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[28/02/2006] Ireland joining EU Battlegroups

***  JOINING EU BATTLE GROUPS

Ireland is to join in EU "battle groups" and send Irish soldiers off
possibly to die on EU military  missions.

But Irish neutrality will not be affected, squirms Defence Minister Willie
O'Dea - he who recently had his photo taken squinting down a gun barrel on
the front page of the Sunday Independent. Irish "neutrality" is an ever
more tattered remnant these days, after years of Dublin politicians cosying
up to the EU and NATO.

"Peace groups" would be a better name than "battle groups", says the
ineffable O'Dea, a Limerick solicitor who clearly prefers being boss of the
Irish Army and being photoed playing with war-toys to conveyancing and
shuffling legal affidavits.

What business has the EU sending troops to foreign parts, supposedly to
make peace between people who are at war, but in reality to push the
interests of the former colonial powers under an EU flag rather than less
acceptable French, British, Belgian or Italian flags?  "Peace-KEEPING" is
one thing, for it implies there is already a peace to be kept.
"Peace-MAKING", on the other hand, really  means war-making, for it implies
clobbering existing belligerents on the head to get them to stop fighting.
The proposed EU military missions will be mainly in Africa. The former
African colonial powers who decide EU foreign policy whenever they can
agree among themselves, regard Africa as their backyard, just as the USA
regards Latin America as its.

EU battle groups and the EU Rapid Reaction Force of 60,000 men which the
Dublin Government has also committed itself to joining, are central to the
project of turning the EU into an imperial superpower,in which Ireland goes
along
with a collective neo-colonial foreign policy and its back-up military
adventures.  Top officers of the Irish Army  are delighted as they fly off
to take part in the EU Military Planning Staff in Brussels. There they are
in with the big boys as they plan the military side of the EU
Empire-in-the-making. Meanwhile Fianna Fail Ministers assure everyone that
"Irish neutrality" is unaffected and unchanged. What fools they take people
for!  Eamon De Valera assuredly must be turning in his grave.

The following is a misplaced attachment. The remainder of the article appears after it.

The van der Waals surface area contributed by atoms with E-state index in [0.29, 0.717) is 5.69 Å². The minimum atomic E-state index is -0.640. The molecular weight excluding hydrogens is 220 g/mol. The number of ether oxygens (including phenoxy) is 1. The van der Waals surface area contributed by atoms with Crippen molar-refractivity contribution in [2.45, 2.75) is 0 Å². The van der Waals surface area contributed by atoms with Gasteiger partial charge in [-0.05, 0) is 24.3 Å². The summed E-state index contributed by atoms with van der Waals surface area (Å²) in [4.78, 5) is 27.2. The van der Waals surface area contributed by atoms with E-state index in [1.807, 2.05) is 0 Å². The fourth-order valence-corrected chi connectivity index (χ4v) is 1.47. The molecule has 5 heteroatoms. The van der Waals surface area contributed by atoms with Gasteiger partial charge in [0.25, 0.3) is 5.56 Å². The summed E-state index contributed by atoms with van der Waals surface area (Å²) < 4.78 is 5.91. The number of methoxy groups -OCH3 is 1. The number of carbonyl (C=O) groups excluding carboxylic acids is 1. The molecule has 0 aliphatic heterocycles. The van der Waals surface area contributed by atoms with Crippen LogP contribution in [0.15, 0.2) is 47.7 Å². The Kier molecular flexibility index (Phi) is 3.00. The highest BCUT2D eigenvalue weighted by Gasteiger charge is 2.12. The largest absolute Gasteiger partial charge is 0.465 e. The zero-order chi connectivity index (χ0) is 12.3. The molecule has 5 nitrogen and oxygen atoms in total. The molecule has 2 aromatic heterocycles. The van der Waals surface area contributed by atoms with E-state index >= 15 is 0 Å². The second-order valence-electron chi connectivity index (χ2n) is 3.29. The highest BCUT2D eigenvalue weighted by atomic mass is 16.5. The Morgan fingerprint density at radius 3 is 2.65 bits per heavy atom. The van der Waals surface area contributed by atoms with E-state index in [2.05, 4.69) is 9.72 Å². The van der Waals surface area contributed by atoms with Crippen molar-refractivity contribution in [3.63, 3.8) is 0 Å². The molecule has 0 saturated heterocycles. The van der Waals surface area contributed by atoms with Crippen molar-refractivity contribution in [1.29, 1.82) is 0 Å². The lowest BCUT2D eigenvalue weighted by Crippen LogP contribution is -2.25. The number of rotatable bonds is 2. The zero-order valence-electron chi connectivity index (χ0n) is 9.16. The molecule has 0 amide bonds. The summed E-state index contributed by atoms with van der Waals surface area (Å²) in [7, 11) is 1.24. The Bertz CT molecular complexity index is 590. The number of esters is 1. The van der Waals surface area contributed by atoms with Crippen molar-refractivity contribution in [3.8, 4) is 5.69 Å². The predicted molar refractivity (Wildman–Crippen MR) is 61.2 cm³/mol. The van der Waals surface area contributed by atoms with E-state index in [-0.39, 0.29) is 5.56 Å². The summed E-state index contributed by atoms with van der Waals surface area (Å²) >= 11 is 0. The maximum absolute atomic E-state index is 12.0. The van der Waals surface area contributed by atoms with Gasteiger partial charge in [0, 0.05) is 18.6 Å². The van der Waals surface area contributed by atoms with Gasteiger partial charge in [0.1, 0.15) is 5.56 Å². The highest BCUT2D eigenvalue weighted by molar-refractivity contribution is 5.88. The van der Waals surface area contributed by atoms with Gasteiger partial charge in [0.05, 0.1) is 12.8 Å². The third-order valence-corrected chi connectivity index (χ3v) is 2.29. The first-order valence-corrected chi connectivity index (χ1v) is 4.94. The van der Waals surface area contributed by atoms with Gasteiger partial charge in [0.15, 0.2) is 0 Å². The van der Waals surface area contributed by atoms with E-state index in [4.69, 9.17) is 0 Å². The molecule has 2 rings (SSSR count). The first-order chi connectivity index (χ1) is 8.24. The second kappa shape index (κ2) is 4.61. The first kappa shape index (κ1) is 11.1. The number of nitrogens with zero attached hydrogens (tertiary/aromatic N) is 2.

[24/08/2005] Ireland paving way for EU Battlegroups

IRELAND PAVING THE WAY FOR EU BATTLE GROUPS

by Honor Mahony from EU OBSERVER, 15 August 2005

The Irish Government is taking concrete steps to preparing the way for its
army to take part in the EU's battle groups, according to the country's
defence minister.

In an interview with the daily newspaper, the Irish Examiner, Willie O'Dea
admitted that the biggest concern with the battle groups was how
participation fits with Ireland's policy of neutrality.

However, he said that the government would have proposals by the end of
September.

At the moment, a committee is looking at the constitutional difficulties
thrown up by participation.

New legislation is likely to be needed allowing Ireland to take part in the
battle groups, which will be deployed around the world.

According to Mr O'Dea, there are a number of scenarios, which would be
illegal under Irish law.

He pointed out that it would be illegal for foreign troops participating in
a battle group to go to Ireland "under their own command".

"That's illegal as the law stands at the moment", he said.

The defence minister also referred to Ireland's main issue with taking part
in the battle groups - the fact that Ireland's participation on any mission
undertaken by the battle group must go through the triple lock system:
approval by the UN, the government and Irish parliament.

This triple lock system was drawn up in the wake of Ireland's referendum
rejection of the EU's Nice Treaty, mainly due to fears about its neutrality
being compromised.

Asked whether it would be possible to reconcile the conflicting principles,
Mr O'Dea said: "What we are working out is how we can do that. We will have
the mechanics in place by the end of September".

The decision to set up the battle groups was taken late last year and
envisages groups of around 1,500 soldiers being sent to the world's hotspots
within ten days of a unanimous decision by member states
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